The court reporter wrote a bestselling memoir based on her experiences dealing with men in her personal life outside the trial. It got numerous shitty reviews from men, but she cared not.
The court interpreter, about a year in, was like fuck this , and went back to school to become a high school guidance counselor. The court interpreter got a degree and then got a job at a high school in Nyack, where she felt purposeful for the first time in years.
The court security guard had the good sense to quit while she was ahead, took a long vacation at a spa in Palm Springs to regroup, and ended up buying a shack in Joshua Tree. She’d been a desert person this whole time and never knew, and something about rocks and cacti turned everything right around for her. She died alone watching The Golden Girls , too, but in a good way.
The okay man from the jury never met a woman again without first saying he was sorry for having stood by silently while the patriarchy raged on. It was literally how he introduced himself: Hi, I’m Joe, and I’m sorry for having stood by silently while the patriarchy raged on. It was a bit much. Joe the okay man went on a couple of dates with a woman he liked very much who was also his own age, but he was still processing and also by now had an idea maybe not to mention the age thing.
The deputy clerk went to therapy, and some years later she ran into the okay man, who said the thing he always said, and she told him to cut that shit out, just do better. He called her a couple years after that, and the deputy clerk and the okay man, who was a better man by this time, began dating. They fell in love and, as they were too old to have kids, decided to become foster parents to a teenage girl. She grew into a spectacular young adult who had a few, just a few less shitty things to deal with in the world.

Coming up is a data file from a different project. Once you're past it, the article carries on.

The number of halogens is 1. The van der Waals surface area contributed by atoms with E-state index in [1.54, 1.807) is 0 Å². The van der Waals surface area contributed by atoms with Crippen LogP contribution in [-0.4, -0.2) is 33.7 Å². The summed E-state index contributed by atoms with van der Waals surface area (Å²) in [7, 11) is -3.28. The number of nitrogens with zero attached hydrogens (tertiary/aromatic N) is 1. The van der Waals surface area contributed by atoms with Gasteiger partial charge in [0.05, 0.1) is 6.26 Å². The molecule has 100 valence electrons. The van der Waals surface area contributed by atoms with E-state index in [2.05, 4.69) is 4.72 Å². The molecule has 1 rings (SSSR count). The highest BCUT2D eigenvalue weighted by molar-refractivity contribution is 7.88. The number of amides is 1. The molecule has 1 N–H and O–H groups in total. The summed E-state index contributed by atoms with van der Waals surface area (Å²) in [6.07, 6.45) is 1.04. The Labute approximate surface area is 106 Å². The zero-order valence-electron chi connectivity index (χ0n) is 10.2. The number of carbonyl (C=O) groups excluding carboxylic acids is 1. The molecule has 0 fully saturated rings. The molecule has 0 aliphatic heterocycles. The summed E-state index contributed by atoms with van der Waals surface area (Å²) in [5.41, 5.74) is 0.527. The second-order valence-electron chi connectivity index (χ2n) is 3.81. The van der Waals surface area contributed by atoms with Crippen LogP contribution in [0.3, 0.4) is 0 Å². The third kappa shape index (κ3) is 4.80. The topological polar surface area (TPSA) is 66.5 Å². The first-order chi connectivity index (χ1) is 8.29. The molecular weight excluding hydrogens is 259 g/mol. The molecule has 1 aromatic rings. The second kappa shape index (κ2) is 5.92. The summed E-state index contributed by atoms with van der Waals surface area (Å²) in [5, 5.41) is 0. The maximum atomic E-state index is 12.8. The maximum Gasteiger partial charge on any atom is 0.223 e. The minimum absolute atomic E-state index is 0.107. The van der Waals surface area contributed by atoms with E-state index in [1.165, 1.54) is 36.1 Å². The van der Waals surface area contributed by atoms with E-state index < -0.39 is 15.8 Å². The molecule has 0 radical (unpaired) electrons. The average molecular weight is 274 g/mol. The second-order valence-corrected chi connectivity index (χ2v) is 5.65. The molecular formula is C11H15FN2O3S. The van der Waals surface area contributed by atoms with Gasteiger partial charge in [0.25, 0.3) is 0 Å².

The witnesses for the prosecution, those who lived to see the end of the trial, had among them: 8,746 divorces (also about the same number of marriages and remarriages), 3,105 facelifts that were admitted to, several prescription pill addictions (many due to back pain from sitting in the arena chairs for twenty years), dozens of kinds of cancer, and countless career regrets due to showing up for their sister survivors every day for twenty years rather than going back to work. Let it be known, though, that this was no small thing, this solidarity; that it was a significant and lasting consequence of the whole, lingering trial, for themselves and for the world, that these women held each other up, sometimes very literally because they were so old that many literally could not stand on their own, and when the last of the 18,250 was finally gone, their daughters and granddaughters took it from there.